History / Politics

Labourites in the vineyard

This extract from Alwyn Turner’s book Rejoice! Rejoice! Britain in the 1980s may or may not have some relevance to today…


In the wake of the 1979 general election defeat, it was Tony Benn who made all the running. ‘In those exhilarating years Tony seemed to be everywhere,’ remembered Ken Livingstone, then the Labour leader of the Greater London Council. ‘Audiences of hundreds and often thousands listened as he analyzed, examined, predicted and gave confidence that we could achieve socialism.’

Like so many others, Livingstone found Benn’s energy electrifying: ‘Not only did every speech seem to produce a new idea or policy but each one was crafted with a care and a beauty the movement had not heard since the death of Nye Bevan.’

It wasn’t a view universally shared. At the annual conference in 1980 Benn delivered one of his best-known speeches (‘a competent, “prime ministerial”-type speech,’ he thought), calling for an incoming Labour government to push through immediate legislation on the extension of industrial democracy and public ownership, the return of all powers from Europe and – to facilitate these moves – the abolition of the House of Lords, the latter to be achieved by the creation of a thousand new peers, who would then commit mass political suicide.

‘This was cloud cuckoo land,’ snorted David Owen, but the reception in the hall was rapturous. ‘He tells them in effect that given the faith and the will-power it will all be quite easy,’ reflected Lord Longford, unhappily. ‘Those who have served with him in two governments know all too well that things are not remotely like that. They cannot believe he is unaware of his own gross over-simplification. Hence the antagonism among the MPs is directed not only against the policies but against the man.’

This question of the personal animosity that Benn sometimes inspired was a major factor in how he was perceived. From his position, it was an irrelevancy – personality counted for much less than the issues (‘the ishoos’ as they were sometimes mockingly known, in a nod to his slightly impeded delivery) – and that view became orthodoxy on the left. ‘Personality clashes and the conflict of competing ambitions are a thin mask over the developing economic and social forces to which individual politicians respond,’ wrote Livingstone.artwork-tony-benn-narrow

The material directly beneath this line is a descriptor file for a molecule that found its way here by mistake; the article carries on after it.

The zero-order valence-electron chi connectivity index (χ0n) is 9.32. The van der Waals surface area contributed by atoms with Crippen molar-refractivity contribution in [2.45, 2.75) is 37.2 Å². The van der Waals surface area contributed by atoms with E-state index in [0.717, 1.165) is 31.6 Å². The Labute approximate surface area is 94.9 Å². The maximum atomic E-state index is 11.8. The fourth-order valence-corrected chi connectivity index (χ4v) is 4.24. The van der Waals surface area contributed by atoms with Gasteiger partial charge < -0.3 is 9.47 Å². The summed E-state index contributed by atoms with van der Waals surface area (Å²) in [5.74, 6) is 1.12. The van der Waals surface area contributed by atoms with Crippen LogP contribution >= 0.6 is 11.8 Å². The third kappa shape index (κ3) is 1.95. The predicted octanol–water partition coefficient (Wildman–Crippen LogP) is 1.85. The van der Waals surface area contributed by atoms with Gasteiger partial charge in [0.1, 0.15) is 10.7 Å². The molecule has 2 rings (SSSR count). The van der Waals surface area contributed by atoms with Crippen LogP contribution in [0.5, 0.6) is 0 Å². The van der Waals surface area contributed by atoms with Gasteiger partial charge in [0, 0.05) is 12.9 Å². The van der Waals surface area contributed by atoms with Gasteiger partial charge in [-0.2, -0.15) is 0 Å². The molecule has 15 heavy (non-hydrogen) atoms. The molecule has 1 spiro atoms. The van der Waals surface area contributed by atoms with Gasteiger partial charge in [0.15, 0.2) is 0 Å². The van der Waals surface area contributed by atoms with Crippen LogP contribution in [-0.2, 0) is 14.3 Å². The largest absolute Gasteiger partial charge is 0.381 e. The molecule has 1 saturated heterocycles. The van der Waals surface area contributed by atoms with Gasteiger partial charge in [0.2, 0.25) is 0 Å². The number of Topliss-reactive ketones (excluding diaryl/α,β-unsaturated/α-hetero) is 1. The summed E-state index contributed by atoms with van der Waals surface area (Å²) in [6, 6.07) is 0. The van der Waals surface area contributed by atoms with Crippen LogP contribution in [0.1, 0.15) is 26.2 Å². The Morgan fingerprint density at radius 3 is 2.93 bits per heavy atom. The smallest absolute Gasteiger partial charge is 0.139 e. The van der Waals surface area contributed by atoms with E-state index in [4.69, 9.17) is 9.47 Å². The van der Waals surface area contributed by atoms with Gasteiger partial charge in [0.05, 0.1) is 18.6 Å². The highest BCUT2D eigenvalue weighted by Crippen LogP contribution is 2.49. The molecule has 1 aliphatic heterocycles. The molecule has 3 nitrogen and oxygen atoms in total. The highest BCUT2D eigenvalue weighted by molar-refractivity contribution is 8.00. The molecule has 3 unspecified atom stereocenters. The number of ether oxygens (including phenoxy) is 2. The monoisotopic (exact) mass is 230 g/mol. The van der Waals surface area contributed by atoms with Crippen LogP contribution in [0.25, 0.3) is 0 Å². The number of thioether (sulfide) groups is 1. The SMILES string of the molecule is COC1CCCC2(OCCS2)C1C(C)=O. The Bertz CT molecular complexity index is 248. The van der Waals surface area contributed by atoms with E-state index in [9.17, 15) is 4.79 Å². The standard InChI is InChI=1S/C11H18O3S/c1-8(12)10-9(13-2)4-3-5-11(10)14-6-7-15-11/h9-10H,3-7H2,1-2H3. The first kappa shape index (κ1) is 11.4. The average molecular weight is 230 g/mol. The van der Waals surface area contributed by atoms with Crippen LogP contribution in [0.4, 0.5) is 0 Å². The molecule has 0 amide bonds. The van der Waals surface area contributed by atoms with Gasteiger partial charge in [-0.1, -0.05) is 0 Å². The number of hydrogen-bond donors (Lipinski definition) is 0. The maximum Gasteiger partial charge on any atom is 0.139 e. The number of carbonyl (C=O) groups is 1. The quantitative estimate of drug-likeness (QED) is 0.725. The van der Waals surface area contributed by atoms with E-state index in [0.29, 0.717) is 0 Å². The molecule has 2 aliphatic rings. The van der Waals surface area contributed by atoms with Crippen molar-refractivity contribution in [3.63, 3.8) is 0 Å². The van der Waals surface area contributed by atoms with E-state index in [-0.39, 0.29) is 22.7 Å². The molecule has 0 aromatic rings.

But there were many supporters who – quite reasonably – couldn’t separate Benn’s personal charm and appeal, his ever-enthusiastic optimism, from the message he was conveying. And, on the other side, there were opponents who simply wouldn’t accept this reductionist position: ‘Politics is about personalities and how we behave as personalities, and whether our actions point to comradeship,’ argued the future foreign secretary Jack Straw, who had been elected as a Labour MP in 1979.

For the press, which was almost universally hostile, it was Benn’s calm, unflustered discussion of the issues that caused ever greater irritation: ‘Though his tongue speaks with sweet reason, he has the mind of a ranter and the eyes of a fanatic,’ fretted the Daily Express.

Some of the same distaste and fear was directed at the ranks of activists (as opposed to those who were simply party members) that could be glimpsed over Benn’s shoulder. Long ago Sidney Webb, who had co-written the party’s constitution, had claimed that constituency parties ‘were frequently unrepresentative groups of nonentities dominated by fanatics, cranks and extremists’, and that assessment was primarily why the members had never been given much power within the movement. Now they were determined to rectify the situation.

‘We must not be afraid to challenge openly authoritarianism, dogma or the threat posed by the elitism of the activists,’ declared Owen in a speech in January 1980, but for many the problem was simply staying awake long enough to do any such challenging. The new breed of activist tended to be young, without family commitments, often without work commitments, and with an almost insatiable desire to attend political meetings, the longer the better.